My new project: Tact, a simple chat app.


September 10, 2017

I just finished reading “Sapiens: A Brief History of Humankind.” (Amazon. Wikipedia.)

It’s a big claim to be able to survey the whole humankind history, but this book does it well. I read it because several colleagues had done so before and recommended it, and I wasn’t disappointed.

The biggest insight for me was how humankind started to organize itself into smaller groups not around any natural limitations, but around common shared myths. This applies in smaller communities as well as on the global scene. Just think about our societies, and what’s powering them: government. Money. Companies. Religion. National borders. None of these things really exist in the physical, natural world sense. Sure, they have physical expressions, but those are constructed because we believe in the myth, not the other way. These things only exist in our shared imagination because we choose to believe in them collectively. The book argues that this really is the main thing that separates humans from other species. Until humans developed this ability, we were just another species among many. Humans ate foxes, and tigers ate humans, until we rose to the top of the food chain by being able to organize into bigger groups.

The other concept I liked is the duality of progress. Transitioning from hunter-gatherer to agriculture meant that we could feed a bigger population with food from the same territory. For an individual human, though, conditions easily became worse, because the diet was less varied, disease came into settlements, there was a bigger risk of famine and crop destruction. From the perspective of just DNA replication, chickens have been very successful at evolution because there are 50 billion chickens in the world, most in industrial farms. From the life quality perspective, though, how successful is their life? How good is the quality of life of an individual chicken?

Here is my favourite part, arguing very well against some myth that claims we need to go “back” to some “natural” and supposedly better way of life. (It is greatly expanded later in the book, showing that human culture is layers upon layers, and it’s impossible to identify a single “natural” state.)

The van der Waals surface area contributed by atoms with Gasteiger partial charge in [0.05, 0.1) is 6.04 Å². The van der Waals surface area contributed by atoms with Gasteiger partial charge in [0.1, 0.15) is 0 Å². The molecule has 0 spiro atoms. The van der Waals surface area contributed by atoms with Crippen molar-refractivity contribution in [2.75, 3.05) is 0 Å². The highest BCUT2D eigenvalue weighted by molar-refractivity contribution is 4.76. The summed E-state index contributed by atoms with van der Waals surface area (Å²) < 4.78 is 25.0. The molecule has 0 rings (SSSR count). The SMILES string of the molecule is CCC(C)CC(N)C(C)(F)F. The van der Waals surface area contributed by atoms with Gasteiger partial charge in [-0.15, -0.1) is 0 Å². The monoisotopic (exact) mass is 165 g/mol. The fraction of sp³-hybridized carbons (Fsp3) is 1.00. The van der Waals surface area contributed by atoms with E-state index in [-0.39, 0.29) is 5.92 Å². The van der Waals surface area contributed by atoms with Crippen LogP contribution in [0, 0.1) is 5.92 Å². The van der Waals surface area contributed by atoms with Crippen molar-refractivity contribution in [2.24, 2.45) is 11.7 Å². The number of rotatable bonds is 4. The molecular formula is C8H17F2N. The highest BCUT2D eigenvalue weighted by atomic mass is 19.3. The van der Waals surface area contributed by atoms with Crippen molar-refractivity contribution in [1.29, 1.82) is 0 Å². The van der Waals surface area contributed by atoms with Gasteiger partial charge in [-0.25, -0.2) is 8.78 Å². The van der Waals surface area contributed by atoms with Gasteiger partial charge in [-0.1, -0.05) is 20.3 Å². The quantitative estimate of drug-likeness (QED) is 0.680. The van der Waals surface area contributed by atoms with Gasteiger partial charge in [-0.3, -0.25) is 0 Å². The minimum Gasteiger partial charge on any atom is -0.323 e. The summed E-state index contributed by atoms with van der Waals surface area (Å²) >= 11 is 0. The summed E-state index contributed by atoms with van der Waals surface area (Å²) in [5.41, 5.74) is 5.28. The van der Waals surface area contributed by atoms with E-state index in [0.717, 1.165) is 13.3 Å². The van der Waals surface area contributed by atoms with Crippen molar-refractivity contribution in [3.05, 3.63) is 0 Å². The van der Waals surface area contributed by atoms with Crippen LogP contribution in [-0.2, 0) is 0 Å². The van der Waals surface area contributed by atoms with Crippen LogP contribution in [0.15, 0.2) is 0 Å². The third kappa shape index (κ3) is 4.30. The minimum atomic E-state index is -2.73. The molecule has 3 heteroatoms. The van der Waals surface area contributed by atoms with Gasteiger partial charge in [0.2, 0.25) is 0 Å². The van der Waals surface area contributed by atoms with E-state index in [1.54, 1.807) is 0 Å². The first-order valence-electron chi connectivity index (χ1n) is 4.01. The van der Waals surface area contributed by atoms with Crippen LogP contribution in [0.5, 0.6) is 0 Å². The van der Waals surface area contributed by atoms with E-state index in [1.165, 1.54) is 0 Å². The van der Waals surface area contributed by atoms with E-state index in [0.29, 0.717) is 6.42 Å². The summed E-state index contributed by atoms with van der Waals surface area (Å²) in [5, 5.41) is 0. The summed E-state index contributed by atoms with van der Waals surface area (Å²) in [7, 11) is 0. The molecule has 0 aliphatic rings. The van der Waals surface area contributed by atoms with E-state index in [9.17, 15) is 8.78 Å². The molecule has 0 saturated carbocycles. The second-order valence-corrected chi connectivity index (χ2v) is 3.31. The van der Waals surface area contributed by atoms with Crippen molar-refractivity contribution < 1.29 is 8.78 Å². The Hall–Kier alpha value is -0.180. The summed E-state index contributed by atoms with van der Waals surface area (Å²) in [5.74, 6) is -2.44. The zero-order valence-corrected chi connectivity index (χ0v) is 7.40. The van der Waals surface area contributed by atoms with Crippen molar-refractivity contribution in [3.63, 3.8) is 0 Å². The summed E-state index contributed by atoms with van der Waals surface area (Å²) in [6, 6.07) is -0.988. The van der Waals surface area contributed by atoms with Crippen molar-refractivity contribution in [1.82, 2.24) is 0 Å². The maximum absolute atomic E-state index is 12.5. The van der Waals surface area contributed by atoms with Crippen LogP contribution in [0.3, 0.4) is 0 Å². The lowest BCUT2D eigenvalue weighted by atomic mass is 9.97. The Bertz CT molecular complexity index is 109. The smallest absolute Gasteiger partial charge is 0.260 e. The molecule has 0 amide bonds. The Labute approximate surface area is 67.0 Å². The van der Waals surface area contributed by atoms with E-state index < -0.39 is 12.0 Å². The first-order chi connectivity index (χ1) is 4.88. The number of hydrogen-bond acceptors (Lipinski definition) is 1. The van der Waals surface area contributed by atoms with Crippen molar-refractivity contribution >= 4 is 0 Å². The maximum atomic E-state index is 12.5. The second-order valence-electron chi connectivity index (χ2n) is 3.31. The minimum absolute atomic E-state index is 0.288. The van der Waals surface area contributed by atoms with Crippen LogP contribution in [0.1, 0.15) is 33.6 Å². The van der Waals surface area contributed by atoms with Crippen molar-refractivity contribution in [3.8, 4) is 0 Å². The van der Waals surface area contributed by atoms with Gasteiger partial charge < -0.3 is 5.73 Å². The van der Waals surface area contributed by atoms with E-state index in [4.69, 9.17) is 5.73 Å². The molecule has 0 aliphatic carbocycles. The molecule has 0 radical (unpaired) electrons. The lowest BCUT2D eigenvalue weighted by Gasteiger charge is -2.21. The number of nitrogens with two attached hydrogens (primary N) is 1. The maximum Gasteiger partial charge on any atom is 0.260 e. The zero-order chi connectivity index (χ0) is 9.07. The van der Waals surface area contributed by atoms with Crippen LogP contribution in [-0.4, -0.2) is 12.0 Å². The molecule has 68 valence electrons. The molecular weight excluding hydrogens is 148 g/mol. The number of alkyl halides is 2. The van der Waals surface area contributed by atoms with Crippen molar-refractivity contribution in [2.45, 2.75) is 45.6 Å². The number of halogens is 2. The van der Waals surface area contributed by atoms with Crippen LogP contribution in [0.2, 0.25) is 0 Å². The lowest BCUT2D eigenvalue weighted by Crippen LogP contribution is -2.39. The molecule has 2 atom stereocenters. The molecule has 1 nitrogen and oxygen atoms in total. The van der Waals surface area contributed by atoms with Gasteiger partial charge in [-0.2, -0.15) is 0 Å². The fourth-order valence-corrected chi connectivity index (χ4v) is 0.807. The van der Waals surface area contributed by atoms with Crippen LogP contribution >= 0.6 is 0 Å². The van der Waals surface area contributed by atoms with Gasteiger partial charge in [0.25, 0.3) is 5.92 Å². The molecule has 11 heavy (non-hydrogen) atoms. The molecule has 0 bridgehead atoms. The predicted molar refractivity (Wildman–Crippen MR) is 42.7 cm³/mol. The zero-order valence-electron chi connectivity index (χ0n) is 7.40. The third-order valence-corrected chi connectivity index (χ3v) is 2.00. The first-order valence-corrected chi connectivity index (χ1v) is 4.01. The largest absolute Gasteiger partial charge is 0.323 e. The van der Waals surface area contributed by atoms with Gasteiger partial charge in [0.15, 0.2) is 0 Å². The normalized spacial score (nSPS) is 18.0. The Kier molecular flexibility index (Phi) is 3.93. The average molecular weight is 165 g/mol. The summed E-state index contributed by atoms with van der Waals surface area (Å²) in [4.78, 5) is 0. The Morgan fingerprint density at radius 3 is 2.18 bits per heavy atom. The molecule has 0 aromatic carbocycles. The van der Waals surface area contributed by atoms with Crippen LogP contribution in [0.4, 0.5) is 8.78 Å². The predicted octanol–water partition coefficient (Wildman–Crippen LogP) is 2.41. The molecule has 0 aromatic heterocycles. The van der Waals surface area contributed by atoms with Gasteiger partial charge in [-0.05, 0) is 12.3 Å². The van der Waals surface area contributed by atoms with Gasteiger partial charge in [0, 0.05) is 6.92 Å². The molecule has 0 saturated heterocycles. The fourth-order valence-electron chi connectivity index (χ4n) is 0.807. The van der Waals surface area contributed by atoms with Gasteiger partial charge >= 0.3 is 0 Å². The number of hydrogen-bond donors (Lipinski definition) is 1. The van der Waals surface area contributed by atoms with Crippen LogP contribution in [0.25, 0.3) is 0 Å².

Culture tends to argue that it forbids only that which is unnatural. But from a biological perspective, nothing is unnatural. Whatever is possible is by definition also natural. A truly unnatural behaviour, one that goes against the laws of nature, simply cannot exist, so it would need no prohibition. No culture has ever bothered to forbid men to photosynthesise, women to run faster than the speed of light, or negatively charged electrons to be attracted to each other.

In truth, our concepts ‘natural’ and ‘unnatural’ are taken not from biology, but from Christian theology. The theological meaning of ‘natural’ is ‘in accordance with the intentions of the God who created nature’. Christian theologians argued that God created the human body, intending each limb and organ to serve a particular purpose. If we use our limbs and organs for the purpose envisioned by God, then it is a natural activity. To use them differently than God intends is unnatural. But evolution has no purpose. Organs have not evolved with a purpose, and the way they are used is in constant flux. There is not a single organ in the human body that only does the job its prototype did when it first appeared hundreds of millions of years ago. Organs evolve to perform a particular function, but once they exist, they can be adapted for other usages as well. Mouths, for example, appeared because the earliest multicellular organisms needed a way to take nutrients into their bodies. We still use our mouths for that purpose, but we also use them to kiss, speak and, if we are Rambo, to pull the pins out of hand grenades. Are any of these uses unnatural simply because our worm-like ancestors 600 million years ago didn’t do those things with their mouths?

Wikipedia cites “Guns, Germs, and Steel” as one of the inspirations for the author, so I intend to also read that one, even if they now are in the “wrong” order.